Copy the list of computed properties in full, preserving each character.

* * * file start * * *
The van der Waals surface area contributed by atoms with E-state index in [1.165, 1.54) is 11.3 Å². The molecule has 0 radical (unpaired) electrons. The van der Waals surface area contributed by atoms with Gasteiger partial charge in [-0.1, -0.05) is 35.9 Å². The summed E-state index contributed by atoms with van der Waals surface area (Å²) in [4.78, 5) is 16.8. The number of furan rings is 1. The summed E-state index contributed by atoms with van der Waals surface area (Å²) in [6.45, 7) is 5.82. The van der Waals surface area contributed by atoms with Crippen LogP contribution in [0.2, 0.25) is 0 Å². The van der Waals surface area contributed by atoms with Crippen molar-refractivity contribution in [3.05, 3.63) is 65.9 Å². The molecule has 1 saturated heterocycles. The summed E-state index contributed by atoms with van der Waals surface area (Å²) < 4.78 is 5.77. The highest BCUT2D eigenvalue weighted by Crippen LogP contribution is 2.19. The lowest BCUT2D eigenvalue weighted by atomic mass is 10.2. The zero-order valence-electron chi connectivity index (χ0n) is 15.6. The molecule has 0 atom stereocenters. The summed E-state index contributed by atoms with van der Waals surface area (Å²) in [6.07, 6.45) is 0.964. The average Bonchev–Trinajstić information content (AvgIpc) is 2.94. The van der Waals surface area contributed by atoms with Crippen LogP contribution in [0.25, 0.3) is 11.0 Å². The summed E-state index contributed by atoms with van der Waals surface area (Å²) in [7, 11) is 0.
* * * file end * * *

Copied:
The van der Waals surface area contributed by atoms with E-state index in [1.165, 1.54) is 11.3 Å². The molecule has 0 radical (unpaired) electrons. The van der Waals surface area contributed by atoms with Gasteiger partial charge in [-0.1, -0.05) is 35.9 Å². The summed E-state index contributed by atoms with van der Waals surface area (Å²) in [4.78, 5) is 16.8. The number of furan rings is 1. The summed E-state index contributed by atoms with van der Waals surface area (Å²) in [6.45, 7) is 5.82. The van der Waals surface area contributed by atoms with Crippen LogP contribution in [0.2, 0.25) is 0 Å². The van der Waals surface area contributed by atoms with Crippen molar-refractivity contribution in [3.05, 3.63) is 65.9 Å². The molecule has 1 saturated heterocycles. The summed E-state index contributed by atoms with van der Waals surface area (Å²) < 4.78 is 5.77. The highest BCUT2D eigenvalue weighted by Crippen LogP contribution is 2.19. The lowest BCUT2D eigenvalue weighted by atomic mass is 10.2. The zero-order valence-electron chi connectivity index (χ0n) is 15.6. The molecule has 0 atom stereocenters. The summed E-state index contributed by atoms with van der Waals surface area (Å²) in [6.07, 6.45) is 0.964. The average Bonchev–Trinajstić information content (AvgIpc) is 2.94. The van der Waals surface area contributed by atoms with Crippen LogP contribution in [0.25, 0.3) is 11.0 Å². The summed E-state index contributed by atoms with van der Waals surface area (Å²) in [7, 11) is 0.